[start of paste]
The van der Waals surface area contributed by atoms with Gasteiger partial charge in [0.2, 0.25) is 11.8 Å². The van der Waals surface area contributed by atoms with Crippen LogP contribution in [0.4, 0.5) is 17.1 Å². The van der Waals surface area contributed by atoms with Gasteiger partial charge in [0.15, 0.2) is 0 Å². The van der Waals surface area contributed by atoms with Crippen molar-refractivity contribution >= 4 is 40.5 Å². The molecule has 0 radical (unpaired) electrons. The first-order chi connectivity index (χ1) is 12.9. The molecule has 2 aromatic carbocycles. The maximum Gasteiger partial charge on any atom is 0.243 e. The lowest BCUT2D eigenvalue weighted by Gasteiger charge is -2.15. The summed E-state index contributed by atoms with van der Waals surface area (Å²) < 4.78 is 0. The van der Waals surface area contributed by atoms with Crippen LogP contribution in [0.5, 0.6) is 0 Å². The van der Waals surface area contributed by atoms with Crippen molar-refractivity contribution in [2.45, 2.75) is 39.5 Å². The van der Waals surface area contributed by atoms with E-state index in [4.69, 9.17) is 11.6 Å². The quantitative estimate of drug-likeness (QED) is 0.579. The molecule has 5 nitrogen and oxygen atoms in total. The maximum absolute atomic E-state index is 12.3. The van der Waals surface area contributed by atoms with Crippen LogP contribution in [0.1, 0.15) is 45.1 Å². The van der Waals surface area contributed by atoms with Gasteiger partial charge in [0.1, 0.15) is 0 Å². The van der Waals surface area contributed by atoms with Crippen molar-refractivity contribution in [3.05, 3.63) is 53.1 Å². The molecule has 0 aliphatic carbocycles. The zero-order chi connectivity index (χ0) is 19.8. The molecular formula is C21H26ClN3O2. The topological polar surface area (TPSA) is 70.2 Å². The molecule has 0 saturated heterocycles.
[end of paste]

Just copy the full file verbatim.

The van der Waals surface area contributed by atoms with Gasteiger partial charge in [0.2, 0.25) is 11.8 Å². The van der Waals surface area contributed by atoms with Crippen LogP contribution in [0.4, 0.5) is 17.1 Å². The van der Waals surface area contributed by atoms with Gasteiger partial charge in [0.15, 0.2) is 0 Å². The van der Waals surface area contributed by atoms with Crippen molar-refractivity contribution >= 4 is 40.5 Å². The molecule has 0 radical (unpaired) electrons. The first-order chi connectivity index (χ1) is 12.9. The molecule has 2 aromatic carbocycles. The maximum Gasteiger partial charge on any atom is 0.243 e. The lowest BCUT2D eigenvalue weighted by Gasteiger charge is -2.15. The summed E-state index contributed by atoms with van der Waals surface area (Å²) < 4.78 is 0. The van der Waals surface area contributed by atoms with Crippen LogP contribution in [0.5, 0.6) is 0 Å². The van der Waals surface area contributed by atoms with Crippen molar-refractivity contribution in [2.45, 2.75) is 39.5 Å². The van der Waals surface area contributed by atoms with E-state index in [4.69, 9.17) is 11.6 Å². The quantitative estimate of drug-likeness (QED) is 0.579. The molecule has 5 nitrogen and oxygen atoms in total. The maximum absolute atomic E-state index is 12.3. The van der Waals surface area contributed by atoms with Crippen LogP contribution in [0.1, 0.15) is 45.1 Å². The van der Waals surface area contributed by atoms with Gasteiger partial charge in [0.1, 0.15) is 0 Å². The van der Waals surface area contributed by atoms with Crippen molar-refractivity contribution in [3.05, 3.63) is 53.1 Å². The molecule has 0 aliphatic carbocycles. The zero-order chi connectivity index (χ0) is 19.8. The molecular formula is C21H26ClN3O2. The topological polar surface area (TPSA) is 70.2 Å². The molecule has 0 saturated heterocycles.